I was determined not to write this post. I was determined to keep this off of my blog, which is generally reserved for book reviews and film analyses. I was determined not to let this affect me. I give up.
Loving people is a risk. I’m not just talking the oh-so-romantic, falling-for-you kind of loving people; I’m talking all the kinds. Loving your own mother is a risk, let alone loving people with no biological connection to you.
Most people think that I love others easily, and maybe I do, on the surface. I even love easily on a deeper level. What I don’t like to do, though, is something so pivotal for love and human relationships that it stops me from loving to full capacity seven times out of ten. I don’t trust people.
As much as loving people is a risk, trusting them is an even bigger risk. I marvel at myself that I can sit here, and through the remove of the internet, proclaim my trust issues. I can post extremely sensitive, dangerously personal things online that I can’t even tell to people that I’ve known for my entire life.
Mulling this over, I can’t help but think about “Exposed” by Emily Gould. In this 2008 NY Times Magazine article, Gould systematically examines oversharing on the internet and how it affected her life. I don’t like to be an oversharer on here, but there is something distant and safe about the New Post page layout on WordPress, like I can unleash my deepest secrets and no one will know except my closest internet friends.
And yet here I am, nothing to review, nothing to analyze but myself. At the start of last semester, I made myself a plan: I was going to overload myself with school work and the newspaper, maybe get a job, and I would not have to deepen any of my relationships. I would keep a (very) small handful of close friends in the loop, have maybe one person or two to talk to in case I needed advice or help, and there would be no new complications.
Last semester was my third semester at Nyack, my second year here, and I was terrified of becoming rooted. I wanted to be too busy to grow roots into people. I don’t think I sustain relationships well in person at all. Most of my close friends live so far away from me that I’m lucky if I see them once every couple of years. My deep relationships are sustained and exist entirely through the internet and telephones. I float in and out of places so quickly that there is little to no need to establish myself as a lasting part of a community. Burying myself in work seemed like the only way to cope with remaining in the same location for longer than a year. The very last thing that I wanted last semester was to develop my relationships to the people here, whether or not I love them dearly. It’s not a love issue; it’s a trust issue.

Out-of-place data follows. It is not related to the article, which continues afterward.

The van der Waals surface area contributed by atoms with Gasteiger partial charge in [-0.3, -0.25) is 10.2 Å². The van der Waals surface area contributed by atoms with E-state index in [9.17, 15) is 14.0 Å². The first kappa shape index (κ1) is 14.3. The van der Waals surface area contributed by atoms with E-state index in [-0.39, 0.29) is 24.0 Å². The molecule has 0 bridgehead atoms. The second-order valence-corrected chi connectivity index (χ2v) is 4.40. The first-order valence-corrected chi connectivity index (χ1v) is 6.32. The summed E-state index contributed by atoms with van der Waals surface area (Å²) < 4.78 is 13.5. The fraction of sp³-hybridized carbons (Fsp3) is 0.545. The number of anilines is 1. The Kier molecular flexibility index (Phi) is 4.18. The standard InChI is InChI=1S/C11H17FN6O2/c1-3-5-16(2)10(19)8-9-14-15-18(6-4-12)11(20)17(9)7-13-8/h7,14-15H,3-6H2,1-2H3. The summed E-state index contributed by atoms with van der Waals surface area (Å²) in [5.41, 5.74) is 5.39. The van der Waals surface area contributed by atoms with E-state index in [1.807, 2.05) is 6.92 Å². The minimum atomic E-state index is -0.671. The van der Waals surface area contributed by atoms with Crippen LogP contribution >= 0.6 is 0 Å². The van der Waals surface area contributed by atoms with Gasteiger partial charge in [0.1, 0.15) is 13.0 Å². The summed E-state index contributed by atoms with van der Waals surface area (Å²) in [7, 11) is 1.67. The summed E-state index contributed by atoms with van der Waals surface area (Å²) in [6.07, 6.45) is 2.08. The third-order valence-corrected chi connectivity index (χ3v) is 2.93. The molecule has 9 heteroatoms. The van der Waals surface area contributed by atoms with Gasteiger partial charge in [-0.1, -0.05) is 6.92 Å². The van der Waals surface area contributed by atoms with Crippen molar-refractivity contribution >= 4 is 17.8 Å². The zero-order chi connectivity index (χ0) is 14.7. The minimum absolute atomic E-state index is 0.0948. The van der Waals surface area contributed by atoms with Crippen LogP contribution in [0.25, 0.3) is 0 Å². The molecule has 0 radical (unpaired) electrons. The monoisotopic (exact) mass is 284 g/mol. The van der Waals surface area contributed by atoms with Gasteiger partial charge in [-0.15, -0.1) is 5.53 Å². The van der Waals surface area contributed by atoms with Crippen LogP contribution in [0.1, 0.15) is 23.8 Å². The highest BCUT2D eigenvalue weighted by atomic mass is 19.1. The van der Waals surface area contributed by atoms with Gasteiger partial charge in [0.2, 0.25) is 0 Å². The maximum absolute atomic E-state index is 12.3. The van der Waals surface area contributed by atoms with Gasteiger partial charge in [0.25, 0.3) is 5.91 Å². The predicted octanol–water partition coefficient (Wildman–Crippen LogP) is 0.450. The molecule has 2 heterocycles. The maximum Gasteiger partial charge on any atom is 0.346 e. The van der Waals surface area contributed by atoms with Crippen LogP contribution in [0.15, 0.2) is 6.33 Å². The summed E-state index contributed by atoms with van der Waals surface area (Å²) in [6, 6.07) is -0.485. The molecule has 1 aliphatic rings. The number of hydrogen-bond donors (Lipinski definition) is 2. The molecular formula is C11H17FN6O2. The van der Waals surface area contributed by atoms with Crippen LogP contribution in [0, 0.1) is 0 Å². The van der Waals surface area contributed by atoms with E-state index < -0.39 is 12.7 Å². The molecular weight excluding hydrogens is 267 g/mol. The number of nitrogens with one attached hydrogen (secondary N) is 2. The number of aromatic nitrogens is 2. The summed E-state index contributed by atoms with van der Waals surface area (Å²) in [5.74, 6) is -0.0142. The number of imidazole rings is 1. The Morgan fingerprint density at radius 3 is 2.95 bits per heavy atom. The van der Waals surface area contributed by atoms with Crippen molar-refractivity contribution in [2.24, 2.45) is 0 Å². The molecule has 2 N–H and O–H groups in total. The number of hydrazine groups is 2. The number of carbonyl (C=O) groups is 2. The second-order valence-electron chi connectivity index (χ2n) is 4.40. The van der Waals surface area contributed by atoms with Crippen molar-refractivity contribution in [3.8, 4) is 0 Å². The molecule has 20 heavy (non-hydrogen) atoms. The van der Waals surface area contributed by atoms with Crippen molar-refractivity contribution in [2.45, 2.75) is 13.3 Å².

So when I didn’t get the job and got the guy instead, I had no idea what to do with myself. Barely a month into the semester, I started falling in severe-like. He liked me (?) too, and it was fun and new for a while. Fun and new and the scariest thing for me to ever do. Being in a romantically motivated relationship was something I knew that I was totally unprepared for. I was in so far over my head, and there was so much pressure. Pressure to trust.
Trust is a healthy thing. I am an unhealthy person. I know this. I decided after a few weeks that I needed to trust this other person, and I needed to let myself relax. After all, he wasn’t going anywhere (?) because every one of our mutual friends told me all the time how crazy he was about me (?) every time that I doubted it. Sometimes it was nearly every day that my one friend had to reassure me that he was actually interested in me, and not in manipulating me. But I knew that my fear of and inability to trust is unhealthy, so almost for my own good, I forced myself to learn how to trust.
Falling into trust was harder than I could ever explain, learning to like his physical presence and not want to run away was like learning to breathe under water–nearly impossible and requiring special equipment.
And I guess that even though things are over now, I am glad of the time that has passed with him. I am glad of the growth that we’ve both gone through as people. I am glad of the change he has made in me. David, you taught me how to trust myself and trust others. You taught me to not view myself as a burden to others. You taught me to love in a fierce and dedicated way. I’m overwhelmingly sorry that this didn’t work out, but you have done me so much good and I don’t blame you.
Life is a coin toss. We stand to win everything, but we also stand to lose the same. Sometimes you have to flip that coin as high as it will go and then not worry about how it falls until it does. None of this was a mistake.
Goheno nin, im gosta le melon.